Now, I just might need to dig that dang walking foot out of the box I tossed it in…if I can find the box!

  10. Thank you! This series convinced me to give knits a serious try! I’ve made two 90 minute shirts for the babe and a j crew knock off for me! Still have some eaten fabric but we’re getting there! I’ll be sure to give the walking foot a try next. This series has been awesome!

  11. great video! would’ve never notice the UMs if hadn’t told us!
    love your knit series and your style in general. been silently following for a while now! always great colors and fun patterns.

    • Lydia:

      Yes, sometimes it’s better just not to mention all of your flaws, right?

      Thanks for de-lurking! Nice to meet you!!! πŸ™‚

  12. I loooove your voice! Ok, that sounds slightly stalker-ish. I have yet to venture into videos on my blog because when I hear my voice on an answering machine I want to curl into a ball and hide in a closet with a bag of cookies. Maybe I need a special Darth Vader sound dubbing. That would really freak everyone out. Something to Google tonight.

  13. I think this was a wonderful tutorial. I didn’t know what a walking foot was so this was a great help. Of course I try to avoid sewing as I am convinced my machine hates me. I know then why am I at a sewing blog. Well I try to avoid it but I’m always trying to learn as I would really like to someday at least be able to do something besides just a hem.
    Anyway thanks again.
    PS. Anyone know how to bribe a sewing machine into being nice? πŸ˜€

  14. When I try to use a Zig Zag stitch with my walking foot, the little “arm” falls off of the thing that tightens my needle when the needle moves to the left. Do you have any ways around this?

  15. so i had this post starred to watch and just got around to it. um…i think i need a new walking foot. mine is a much bigger hassle to install on my machine, and it doesn’t “walk” nearly as well. probably shouldn’t have gone with the cheap-o version…add it to the wishlist! πŸ˜‰

  16. I’ve been hearing the buzz about ‘the walking foot’ now I’m sold! What do you think the average price is for one of those?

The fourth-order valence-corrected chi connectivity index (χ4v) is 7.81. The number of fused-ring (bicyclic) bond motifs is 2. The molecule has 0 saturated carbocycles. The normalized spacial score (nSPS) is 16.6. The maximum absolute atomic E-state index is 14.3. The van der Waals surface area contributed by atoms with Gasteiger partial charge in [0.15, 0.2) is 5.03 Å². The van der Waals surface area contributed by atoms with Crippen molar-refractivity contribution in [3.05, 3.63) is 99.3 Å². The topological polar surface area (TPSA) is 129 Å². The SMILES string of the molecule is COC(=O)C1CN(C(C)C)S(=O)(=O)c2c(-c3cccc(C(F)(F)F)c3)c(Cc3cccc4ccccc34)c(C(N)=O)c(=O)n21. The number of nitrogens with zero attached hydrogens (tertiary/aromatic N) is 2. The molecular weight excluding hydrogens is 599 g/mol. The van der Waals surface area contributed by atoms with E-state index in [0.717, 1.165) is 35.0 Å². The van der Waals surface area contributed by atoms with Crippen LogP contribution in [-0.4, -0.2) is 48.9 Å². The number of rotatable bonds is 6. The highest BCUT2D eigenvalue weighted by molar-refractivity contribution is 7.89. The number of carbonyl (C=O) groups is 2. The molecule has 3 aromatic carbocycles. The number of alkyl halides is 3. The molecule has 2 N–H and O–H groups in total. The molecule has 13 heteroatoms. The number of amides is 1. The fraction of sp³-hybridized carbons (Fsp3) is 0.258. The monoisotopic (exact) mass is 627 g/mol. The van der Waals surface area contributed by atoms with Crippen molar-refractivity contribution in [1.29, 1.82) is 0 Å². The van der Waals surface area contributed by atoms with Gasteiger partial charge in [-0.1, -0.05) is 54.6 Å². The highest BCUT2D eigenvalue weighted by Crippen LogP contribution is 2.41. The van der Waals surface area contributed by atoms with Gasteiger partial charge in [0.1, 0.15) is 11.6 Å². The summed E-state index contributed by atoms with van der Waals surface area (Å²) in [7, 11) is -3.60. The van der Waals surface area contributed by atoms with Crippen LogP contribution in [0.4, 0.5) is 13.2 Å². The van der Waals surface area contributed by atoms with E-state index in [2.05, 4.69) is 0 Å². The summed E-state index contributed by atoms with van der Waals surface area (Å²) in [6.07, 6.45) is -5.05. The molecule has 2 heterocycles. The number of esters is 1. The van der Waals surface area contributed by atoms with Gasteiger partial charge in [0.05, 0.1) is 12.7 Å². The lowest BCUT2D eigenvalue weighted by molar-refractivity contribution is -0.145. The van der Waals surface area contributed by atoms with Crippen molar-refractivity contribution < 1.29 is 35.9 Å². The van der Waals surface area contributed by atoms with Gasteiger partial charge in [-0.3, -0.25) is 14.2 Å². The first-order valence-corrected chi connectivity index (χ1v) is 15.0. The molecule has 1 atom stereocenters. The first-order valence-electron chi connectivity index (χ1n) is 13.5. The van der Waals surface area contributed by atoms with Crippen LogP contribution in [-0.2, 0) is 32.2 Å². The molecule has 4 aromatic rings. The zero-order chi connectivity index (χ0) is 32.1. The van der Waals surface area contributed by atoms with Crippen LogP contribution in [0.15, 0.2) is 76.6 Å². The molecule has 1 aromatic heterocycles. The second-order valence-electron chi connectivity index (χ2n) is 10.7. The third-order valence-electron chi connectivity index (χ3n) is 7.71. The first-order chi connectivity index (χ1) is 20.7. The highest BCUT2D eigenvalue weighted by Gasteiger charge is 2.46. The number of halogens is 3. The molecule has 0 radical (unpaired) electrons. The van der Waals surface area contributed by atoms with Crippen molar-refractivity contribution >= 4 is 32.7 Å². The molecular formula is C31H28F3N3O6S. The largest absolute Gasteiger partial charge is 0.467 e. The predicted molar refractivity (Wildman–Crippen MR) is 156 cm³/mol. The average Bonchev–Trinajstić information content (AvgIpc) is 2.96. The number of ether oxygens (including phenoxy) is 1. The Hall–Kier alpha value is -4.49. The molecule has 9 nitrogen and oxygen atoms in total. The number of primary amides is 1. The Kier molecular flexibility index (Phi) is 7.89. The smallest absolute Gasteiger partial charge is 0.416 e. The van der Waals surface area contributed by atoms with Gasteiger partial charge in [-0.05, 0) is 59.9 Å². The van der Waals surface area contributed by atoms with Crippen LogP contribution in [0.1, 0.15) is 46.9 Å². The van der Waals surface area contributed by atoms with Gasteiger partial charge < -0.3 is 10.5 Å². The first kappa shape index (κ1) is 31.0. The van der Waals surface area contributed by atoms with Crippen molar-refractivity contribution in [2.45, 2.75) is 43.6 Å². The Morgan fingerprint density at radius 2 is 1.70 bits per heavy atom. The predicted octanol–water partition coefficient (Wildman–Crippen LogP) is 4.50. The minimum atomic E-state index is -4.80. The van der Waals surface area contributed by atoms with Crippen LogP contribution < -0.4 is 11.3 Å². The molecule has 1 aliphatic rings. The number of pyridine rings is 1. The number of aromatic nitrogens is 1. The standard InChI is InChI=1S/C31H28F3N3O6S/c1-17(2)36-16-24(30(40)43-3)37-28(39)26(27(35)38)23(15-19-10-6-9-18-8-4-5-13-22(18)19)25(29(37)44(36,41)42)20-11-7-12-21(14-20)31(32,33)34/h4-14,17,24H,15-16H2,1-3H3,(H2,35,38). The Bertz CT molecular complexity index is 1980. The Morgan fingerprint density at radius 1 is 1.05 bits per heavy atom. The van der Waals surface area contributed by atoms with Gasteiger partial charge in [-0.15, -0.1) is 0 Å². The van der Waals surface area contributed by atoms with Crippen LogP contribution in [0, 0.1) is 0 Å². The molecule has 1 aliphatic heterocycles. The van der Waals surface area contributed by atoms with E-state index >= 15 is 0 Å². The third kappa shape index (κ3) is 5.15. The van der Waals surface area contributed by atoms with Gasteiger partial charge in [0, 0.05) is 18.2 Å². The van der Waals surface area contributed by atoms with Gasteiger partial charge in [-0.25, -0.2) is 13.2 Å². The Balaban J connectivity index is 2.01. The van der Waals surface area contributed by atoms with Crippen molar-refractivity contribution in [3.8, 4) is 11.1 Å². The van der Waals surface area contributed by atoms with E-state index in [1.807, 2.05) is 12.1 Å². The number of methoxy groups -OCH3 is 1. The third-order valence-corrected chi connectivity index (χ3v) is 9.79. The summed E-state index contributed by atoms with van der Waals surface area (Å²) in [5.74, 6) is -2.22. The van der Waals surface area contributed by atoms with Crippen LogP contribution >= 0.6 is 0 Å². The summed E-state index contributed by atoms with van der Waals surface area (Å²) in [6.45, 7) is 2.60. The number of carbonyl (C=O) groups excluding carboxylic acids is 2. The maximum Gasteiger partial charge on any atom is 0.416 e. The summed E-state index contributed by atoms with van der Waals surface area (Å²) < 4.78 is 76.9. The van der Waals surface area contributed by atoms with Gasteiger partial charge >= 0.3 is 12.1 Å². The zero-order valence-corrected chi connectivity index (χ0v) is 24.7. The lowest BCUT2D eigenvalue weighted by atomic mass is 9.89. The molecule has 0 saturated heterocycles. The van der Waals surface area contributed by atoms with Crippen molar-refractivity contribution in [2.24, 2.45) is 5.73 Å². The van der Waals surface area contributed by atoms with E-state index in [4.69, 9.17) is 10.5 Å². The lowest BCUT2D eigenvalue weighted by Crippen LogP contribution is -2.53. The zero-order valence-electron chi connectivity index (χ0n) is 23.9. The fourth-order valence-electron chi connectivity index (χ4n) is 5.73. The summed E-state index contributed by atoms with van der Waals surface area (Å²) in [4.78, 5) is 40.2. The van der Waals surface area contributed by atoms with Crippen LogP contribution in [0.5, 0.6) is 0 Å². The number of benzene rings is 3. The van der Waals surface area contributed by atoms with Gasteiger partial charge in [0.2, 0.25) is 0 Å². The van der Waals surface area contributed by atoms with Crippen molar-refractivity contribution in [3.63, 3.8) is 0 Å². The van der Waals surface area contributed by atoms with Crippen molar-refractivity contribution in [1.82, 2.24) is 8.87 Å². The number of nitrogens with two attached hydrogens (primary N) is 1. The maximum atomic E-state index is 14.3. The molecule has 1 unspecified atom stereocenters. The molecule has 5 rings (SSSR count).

17. I bought a machine, Janome, with a walking foot attachment. It was great on 1 or 2 layers…but when I tried sewing 1/4″ thick or somewhat stiff leather…the walking foot attachment didn’t do it. So i had to buy a second machine, ARGH!, but now i’m OK with it. I went with the Tuffsew machine. It has an actual built in walking foot…not an attachment. The Tuffsew has been much better for more thickness. I will put the link on the website slot on the above.

  18. Thank you! I am a novice sewer and saw that a “walking foot” was recommended for some things I was looking at sewing (cloth diapers) but I had no idea what it was. Now to find one that fits my old machine!

  19. hi Rae, I am having problems with my walking foot and I found your video. I hope you can help! πŸ™‚
    My wf works great on wovens, when I’m using a straight stitch. However when I’m sewing knits, I change the stitch to a zigzag, and that causes the wf to freak out. The wf’s “claw-foot” or arm that goes up and down always falls right off the needle rest that it’s supposed to work with, (Sorry, I don’t know the real terms.) because the needle rest is moving from right to left. When it moves to the left, the wf claw falls off and drops down. HELP!!! I hope this even makes sense! BTW, I have a Viking Platinum and am using a Viking wf. UGH……
    Thank you!!!!!

  20. This was a very informative video. Thank you so much for explaining the walking foot. I’d hear of them, but wasn’t sure how or when to use it! Thanks again!!